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Why strategies fail

Why strategies fail

ResignationIt is estimated that 2 out of 3 strategic plans fail and that less than 1 in 10 are effectively executed. The statistics are indeed shocking and there are 6 main reasons for this sorry state of affairs.

  1. Poor conception: A misguided and poorly formulated strategy will never succeed. Paradoxically, the better a company’s executional capabilities, the faster the adverse consequences will be felt. Learn why competitive position is a vital consideration when determining the optimum strategy and plan for a business.
  2. Inadequate team working: Together we are cleverer than anyone of us. And so it is when it comes to developing a strategic plan. Never underestimate how important it is to involve the hearts and minds of the full management team and to secure consensus and alignment. To secure alignment each individual has to actively participate and crucially be given the opportunity to voice concerns. Once concerns are out in the open, effort can be focused on reducing those concerns. The result is always a better plan. Securing alignment can be torturous at times, but it is worth investing the necessary time and effort.
  3. Ignoring the other 6S’s: Strategy is but one of the 7S’s that a business has to consider if it is serious about stepping up its performance and playing at the top of its game.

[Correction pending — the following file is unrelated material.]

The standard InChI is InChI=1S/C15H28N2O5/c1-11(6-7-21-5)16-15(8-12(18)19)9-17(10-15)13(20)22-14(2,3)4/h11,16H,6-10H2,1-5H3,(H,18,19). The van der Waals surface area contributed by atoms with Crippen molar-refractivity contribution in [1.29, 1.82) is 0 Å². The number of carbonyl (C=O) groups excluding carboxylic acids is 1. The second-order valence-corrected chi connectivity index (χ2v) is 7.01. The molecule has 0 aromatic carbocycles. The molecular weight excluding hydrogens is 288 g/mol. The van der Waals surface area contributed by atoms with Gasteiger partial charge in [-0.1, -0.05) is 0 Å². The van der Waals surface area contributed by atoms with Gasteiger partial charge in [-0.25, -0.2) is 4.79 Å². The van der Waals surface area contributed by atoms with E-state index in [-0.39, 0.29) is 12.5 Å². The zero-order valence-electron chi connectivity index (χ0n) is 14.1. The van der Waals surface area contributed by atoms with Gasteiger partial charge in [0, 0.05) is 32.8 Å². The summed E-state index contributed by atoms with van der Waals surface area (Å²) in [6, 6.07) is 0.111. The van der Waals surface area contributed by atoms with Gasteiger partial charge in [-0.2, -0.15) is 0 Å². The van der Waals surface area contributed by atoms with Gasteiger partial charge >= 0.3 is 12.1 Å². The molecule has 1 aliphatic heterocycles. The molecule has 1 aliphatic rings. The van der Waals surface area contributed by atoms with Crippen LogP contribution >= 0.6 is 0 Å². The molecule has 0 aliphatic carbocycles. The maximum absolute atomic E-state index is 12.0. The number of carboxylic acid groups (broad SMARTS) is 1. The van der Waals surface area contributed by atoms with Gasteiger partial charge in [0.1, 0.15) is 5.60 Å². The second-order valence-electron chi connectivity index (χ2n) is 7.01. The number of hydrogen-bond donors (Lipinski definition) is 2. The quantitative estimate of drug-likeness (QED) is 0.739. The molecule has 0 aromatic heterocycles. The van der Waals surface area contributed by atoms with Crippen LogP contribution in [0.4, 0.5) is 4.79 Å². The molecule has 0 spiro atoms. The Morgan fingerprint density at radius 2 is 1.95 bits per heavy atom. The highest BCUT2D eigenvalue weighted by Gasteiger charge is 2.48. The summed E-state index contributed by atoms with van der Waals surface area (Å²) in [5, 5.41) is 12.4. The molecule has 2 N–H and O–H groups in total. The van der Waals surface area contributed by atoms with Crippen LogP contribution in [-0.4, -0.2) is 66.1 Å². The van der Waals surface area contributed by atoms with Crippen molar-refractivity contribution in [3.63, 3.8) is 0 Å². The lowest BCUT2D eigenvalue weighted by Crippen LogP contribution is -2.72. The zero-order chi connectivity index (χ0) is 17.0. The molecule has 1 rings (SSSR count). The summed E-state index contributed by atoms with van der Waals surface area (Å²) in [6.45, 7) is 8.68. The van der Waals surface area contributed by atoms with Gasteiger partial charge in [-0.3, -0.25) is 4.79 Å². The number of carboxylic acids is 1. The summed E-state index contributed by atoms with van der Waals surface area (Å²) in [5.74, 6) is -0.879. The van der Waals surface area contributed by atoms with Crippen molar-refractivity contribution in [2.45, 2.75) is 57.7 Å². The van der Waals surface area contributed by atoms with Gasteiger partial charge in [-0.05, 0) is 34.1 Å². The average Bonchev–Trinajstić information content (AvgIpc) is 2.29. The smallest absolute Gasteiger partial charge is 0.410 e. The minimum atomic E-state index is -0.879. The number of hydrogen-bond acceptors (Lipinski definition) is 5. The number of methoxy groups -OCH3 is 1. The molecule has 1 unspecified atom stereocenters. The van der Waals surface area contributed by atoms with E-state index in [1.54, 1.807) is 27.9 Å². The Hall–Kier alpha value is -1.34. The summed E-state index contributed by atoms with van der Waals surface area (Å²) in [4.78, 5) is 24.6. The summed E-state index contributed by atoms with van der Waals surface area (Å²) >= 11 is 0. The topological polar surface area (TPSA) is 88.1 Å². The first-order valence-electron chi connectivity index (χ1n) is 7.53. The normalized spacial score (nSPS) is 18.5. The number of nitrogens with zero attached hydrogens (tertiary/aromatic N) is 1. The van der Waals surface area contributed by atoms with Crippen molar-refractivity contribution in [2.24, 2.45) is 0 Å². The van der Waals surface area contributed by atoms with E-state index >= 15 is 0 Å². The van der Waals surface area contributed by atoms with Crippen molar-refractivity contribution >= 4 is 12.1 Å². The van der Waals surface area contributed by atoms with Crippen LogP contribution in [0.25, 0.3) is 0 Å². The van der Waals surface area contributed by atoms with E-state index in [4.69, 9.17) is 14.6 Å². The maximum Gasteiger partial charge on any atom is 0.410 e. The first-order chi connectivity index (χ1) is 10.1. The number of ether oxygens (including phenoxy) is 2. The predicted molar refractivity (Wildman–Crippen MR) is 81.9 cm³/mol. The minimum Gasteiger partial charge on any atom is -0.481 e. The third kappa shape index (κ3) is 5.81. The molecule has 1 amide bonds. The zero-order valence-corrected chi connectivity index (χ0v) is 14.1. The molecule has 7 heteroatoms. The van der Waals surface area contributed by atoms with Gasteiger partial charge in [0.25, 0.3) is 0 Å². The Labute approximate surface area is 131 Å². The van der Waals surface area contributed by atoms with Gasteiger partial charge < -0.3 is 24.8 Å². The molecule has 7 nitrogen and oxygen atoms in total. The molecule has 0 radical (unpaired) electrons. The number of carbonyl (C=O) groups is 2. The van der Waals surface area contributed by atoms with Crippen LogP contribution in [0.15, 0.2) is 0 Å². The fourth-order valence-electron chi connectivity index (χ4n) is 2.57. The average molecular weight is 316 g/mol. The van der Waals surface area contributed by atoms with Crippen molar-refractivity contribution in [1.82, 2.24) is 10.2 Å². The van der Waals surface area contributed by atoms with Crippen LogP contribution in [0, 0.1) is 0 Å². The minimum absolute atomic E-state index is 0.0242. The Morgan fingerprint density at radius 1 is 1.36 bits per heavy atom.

4. Inadequate implementation planning: However brilliantly conceived, a strategy’s ability to succeed hinges critically on the capabilities of an organisation to implement it with commitment, passion and pace. Implementation planning provides an opportunity to involve experts lower down the organisation and thus secure their buy-in. It’s always useful to have plans for the first 90 days, next 3 months, subsequent 6 months and subsequent 2 years.
  5. Inadequate communication: Strategies that are too secret to communicate always fail. So communicate, communicate, communicate. Understand that communication is about was the message received and what action was taken and not what was said nor how lavish the communication process was. Also keep people informed of progress and plan to create some quick early wins to build momentum and confidence.
  6. Absence of review points: Plans for the first 90 days, next 3 months, next 6 months, etc., provide convenient milestones to formally review progress. Even the best conceived plans evolve as ‘No battle plan ever survives first contact with the enemy’ (Clausewitz).

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    Please call Paul New on 020 8390 9972 or send a message.

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